Based on rereading a few posts from Dana, and some in the Discussion groups, I’m opening the debate. There seems to be a lot of discussion about how important styles are when first getting into the C3D learning curve.
Join in the fun, and tell us your thoughts. If you’ve ever read the back page of Fast Company or any number of other magazines, you know the game. And if you want to play Devil’s Advocate, that’s good too!
JW: Styles are a crucial part of the initial training and learning experience. The typical user wants results that LOOK like a product they’re used to producing, whether that came from LDT or Carlson or EaglePoint. By preparing a good set of styles before ever beginning to teach the typical user in your firm, you give them a product that looks familiar with very little work. They recognize a profile that looks like their own, and are instilled with confidence that the product can deliver results for them. When presented with the out-of-the-box styles during the learning process, users are spending more time thinking about the fact that it doesn’t LOOK right instead of thinking about the design process.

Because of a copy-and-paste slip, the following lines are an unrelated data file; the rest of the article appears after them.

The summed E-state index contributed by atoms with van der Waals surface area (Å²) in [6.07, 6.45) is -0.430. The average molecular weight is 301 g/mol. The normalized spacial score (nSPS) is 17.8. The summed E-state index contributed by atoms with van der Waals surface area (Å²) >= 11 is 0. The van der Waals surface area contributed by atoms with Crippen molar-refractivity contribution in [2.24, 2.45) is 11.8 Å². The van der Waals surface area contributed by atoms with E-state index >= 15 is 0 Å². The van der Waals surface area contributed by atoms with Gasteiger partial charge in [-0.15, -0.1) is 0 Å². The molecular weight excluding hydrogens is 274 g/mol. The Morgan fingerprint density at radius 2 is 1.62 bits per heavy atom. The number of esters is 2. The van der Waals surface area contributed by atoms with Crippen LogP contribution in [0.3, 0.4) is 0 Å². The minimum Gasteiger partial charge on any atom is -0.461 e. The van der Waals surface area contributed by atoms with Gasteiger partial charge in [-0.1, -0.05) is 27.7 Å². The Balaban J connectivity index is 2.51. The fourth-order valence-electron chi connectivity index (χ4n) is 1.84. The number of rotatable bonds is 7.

Now, this doesn’t mean that the styles have to be built in-house to be effective. It means that the styles have to be built before beginning any sort widespread training effort. Delivering an initial positive experience is at least as important as delivering picks and clicks during the first few tasks, and styles that look familiar are the best first impression.